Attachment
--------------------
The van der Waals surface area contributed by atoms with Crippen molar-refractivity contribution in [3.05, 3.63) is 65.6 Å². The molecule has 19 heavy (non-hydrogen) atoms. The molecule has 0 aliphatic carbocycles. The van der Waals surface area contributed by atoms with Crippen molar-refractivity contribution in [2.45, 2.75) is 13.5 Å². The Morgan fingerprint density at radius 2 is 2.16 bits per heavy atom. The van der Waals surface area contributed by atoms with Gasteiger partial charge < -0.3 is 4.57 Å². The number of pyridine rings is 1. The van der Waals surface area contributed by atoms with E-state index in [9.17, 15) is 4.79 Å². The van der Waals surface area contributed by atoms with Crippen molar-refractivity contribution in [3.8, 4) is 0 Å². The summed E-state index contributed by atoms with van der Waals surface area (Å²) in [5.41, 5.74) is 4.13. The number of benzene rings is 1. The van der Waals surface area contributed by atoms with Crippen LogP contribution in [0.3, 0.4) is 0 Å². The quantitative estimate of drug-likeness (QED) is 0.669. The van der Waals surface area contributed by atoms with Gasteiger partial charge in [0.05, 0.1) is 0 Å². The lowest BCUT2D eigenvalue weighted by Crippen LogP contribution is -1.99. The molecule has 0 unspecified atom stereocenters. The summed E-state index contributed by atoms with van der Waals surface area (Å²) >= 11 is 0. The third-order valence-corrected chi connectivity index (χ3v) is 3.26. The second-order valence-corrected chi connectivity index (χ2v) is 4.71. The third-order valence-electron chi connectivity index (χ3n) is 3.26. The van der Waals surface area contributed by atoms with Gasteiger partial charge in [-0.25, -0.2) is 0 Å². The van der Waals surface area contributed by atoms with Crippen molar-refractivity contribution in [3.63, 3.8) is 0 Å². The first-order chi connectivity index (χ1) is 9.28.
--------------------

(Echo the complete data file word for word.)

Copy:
The van der Waals surface area contributed by atoms with Crippen molar-refractivity contribution in [3.05, 3.63) is 65.6 Å². The molecule has 19 heavy (non-hydrogen) atoms. The molecule has 0 aliphatic carbocycles. The van der Waals surface area contributed by atoms with Crippen molar-refractivity contribution in [2.45, 2.75) is 13.5 Å². The Morgan fingerprint density at radius 2 is 2.16 bits per heavy atom. The van der Waals surface area contributed by atoms with Gasteiger partial charge < -0.3 is 4.57 Å². The number of pyridine rings is 1. The van der Waals surface area contributed by atoms with E-state index in [9.17, 15) is 4.79 Å². The van der Waals surface area contributed by atoms with Crippen molar-refractivity contribution in [3.8, 4) is 0 Å². The summed E-state index contributed by atoms with van der Waals surface area (Å²) in [5.41, 5.74) is 4.13. The number of benzene rings is 1. The van der Waals surface area contributed by atoms with Crippen LogP contribution in [0.3, 0.4) is 0 Å². The quantitative estimate of drug-likeness (QED) is 0.669. The van der Waals surface area contributed by atoms with Gasteiger partial charge in [0.05, 0.1) is 0 Å². The lowest BCUT2D eigenvalue weighted by Crippen LogP contribution is -1.99. The molecule has 0 unspecified atom stereocenters. The summed E-state index contributed by atoms with van der Waals surface area (Å²) >= 11 is 0. The third-order valence-corrected chi connectivity index (χ3v) is 3.26. The second-order valence-corrected chi connectivity index (χ2v) is 4.71. The third-order valence-electron chi connectivity index (χ3n) is 3.26. The van der Waals surface area contributed by atoms with Gasteiger partial charge in [-0.25, -0.2) is 0 Å². The van der Waals surface area contributed by atoms with Crippen molar-refractivity contribution in [3.63, 3.8) is 0 Å². The first-order chi connectivity index (χ1) is 9.28.